Speedo to probe findings of human rights violations against Indian partner Page Speedo shop at Neal Street, Covent Garden, London
SPEEDO INTERNATIONAL will investigate a report of possible human rights violations by its Indian partner Page Industries, which Norway’s wealth fund dropped from its portfolio this week, the UK-based swimwear maker told Reuters.
Norway’s $1 trillion sovereign wealth fund, the world’s largest, has said that “unacceptable risk” due to human rights violation led to exclusion of some companies including Page, which is the exclusive licensee for Speedo and innerwear maker Jockey International in India.
The fund’s decision was based on its Council on Ethics’ findings which flagged these concerns and also said that Page had violated national regulations on issues such as fire safety.
While Page manufactures Speedo products in only one Indian factory which was not mentioned in the Council’s report and was found compliant in an audit, the British company said it was concerned about the findings which it will investigate further.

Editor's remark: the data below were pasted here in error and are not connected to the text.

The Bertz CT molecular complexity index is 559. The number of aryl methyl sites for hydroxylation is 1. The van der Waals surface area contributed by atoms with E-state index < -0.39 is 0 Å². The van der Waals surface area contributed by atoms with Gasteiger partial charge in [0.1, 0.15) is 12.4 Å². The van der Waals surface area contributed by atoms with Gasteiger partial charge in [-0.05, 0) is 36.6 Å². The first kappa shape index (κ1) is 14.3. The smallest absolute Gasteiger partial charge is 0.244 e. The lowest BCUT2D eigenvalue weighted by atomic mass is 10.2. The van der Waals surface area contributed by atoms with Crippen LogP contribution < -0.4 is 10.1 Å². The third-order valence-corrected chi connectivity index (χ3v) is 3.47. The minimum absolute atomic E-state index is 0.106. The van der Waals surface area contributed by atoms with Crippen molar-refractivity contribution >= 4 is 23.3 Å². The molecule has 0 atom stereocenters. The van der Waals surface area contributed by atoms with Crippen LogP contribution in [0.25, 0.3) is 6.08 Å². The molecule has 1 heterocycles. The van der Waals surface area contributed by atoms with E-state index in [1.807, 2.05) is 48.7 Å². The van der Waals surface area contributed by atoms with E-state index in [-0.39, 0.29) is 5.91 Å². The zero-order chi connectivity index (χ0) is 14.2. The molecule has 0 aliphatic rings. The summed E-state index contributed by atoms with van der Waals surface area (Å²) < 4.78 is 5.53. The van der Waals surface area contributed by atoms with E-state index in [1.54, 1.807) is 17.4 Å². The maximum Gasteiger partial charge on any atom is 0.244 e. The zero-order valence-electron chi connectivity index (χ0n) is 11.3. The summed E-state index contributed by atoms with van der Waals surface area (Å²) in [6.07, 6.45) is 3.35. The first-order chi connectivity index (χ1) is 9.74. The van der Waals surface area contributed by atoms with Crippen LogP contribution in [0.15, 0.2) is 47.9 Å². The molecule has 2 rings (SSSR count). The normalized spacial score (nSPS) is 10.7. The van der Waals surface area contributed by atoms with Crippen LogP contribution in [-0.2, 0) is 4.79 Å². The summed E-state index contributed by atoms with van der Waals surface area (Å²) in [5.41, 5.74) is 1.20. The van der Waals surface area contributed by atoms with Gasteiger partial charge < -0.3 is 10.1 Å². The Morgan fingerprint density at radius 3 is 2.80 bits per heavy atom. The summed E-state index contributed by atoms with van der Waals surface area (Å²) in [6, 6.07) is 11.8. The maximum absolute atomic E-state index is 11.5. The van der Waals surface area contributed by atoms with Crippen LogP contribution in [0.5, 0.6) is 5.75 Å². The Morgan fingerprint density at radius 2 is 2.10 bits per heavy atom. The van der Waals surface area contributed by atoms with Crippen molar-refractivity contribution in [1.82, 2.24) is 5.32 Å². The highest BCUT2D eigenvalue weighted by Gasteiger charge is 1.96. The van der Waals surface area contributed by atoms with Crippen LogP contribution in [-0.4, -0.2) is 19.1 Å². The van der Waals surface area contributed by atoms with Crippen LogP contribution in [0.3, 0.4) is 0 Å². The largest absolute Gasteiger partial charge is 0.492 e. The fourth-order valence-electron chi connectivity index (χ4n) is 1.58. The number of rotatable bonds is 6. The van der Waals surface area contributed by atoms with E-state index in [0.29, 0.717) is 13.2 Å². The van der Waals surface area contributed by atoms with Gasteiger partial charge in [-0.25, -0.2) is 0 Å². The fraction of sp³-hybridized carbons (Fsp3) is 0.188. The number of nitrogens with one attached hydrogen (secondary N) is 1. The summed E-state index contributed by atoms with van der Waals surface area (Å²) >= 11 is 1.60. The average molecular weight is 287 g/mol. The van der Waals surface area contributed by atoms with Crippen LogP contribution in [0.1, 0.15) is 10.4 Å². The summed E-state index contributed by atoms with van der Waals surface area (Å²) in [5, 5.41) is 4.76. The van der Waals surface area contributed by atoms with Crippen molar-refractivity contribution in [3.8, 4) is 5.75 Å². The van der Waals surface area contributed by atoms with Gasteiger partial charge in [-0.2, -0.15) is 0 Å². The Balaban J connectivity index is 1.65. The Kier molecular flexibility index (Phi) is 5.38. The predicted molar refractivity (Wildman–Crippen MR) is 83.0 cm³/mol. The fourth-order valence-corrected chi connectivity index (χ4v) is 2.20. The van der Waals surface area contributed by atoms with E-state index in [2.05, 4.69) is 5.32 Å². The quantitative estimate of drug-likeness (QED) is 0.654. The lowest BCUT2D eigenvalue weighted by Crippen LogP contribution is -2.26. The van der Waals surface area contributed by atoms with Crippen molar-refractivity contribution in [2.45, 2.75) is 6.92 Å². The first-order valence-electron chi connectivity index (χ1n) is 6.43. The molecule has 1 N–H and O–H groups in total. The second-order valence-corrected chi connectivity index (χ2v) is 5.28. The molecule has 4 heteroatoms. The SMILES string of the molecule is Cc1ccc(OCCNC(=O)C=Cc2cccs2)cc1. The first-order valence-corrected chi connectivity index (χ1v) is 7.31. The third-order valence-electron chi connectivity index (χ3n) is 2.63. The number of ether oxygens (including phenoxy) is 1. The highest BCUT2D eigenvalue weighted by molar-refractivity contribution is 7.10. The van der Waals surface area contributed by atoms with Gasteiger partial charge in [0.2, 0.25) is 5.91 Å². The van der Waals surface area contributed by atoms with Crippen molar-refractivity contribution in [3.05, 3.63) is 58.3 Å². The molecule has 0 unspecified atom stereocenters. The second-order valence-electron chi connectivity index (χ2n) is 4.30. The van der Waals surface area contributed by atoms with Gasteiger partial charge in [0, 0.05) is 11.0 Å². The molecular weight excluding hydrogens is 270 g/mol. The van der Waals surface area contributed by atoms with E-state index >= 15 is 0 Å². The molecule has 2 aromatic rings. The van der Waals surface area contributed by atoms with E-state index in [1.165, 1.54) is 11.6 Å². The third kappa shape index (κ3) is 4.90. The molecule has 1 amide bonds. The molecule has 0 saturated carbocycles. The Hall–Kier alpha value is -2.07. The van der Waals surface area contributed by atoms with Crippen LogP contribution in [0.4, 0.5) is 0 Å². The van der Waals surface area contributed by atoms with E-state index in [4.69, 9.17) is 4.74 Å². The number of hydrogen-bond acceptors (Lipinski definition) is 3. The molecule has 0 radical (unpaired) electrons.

“We take all matters relating to workers and violation of human rights extremely seriously,” Speedo said in a statement late on Wednesday(2).
“We are naturally concerned to hear about the findings of the Council … and we will investigate and follow up with the licensee as a matter of urgency.”
Jockey did not respond to requests for comment.
India’s Page Industries also did not immediately respond. The company’s website says it had employed more than 20,000 people by 2018 and had operations spread across 15 manufacturing complexes in India.
The Norway’s fund’s ethics council report said the abuses were found in one of Page’s factories in the southern city of Bengaluru, describing it as “a pattern of behaviour.”
Page “does little” to prevent the abuse of labour rights in its operations, failed to provide information on the findings and did not permit an inspection of the factory, the Council report said.
Page has so far not commented on the report or the Norway fund’s decision to exclude the company from its portfolio.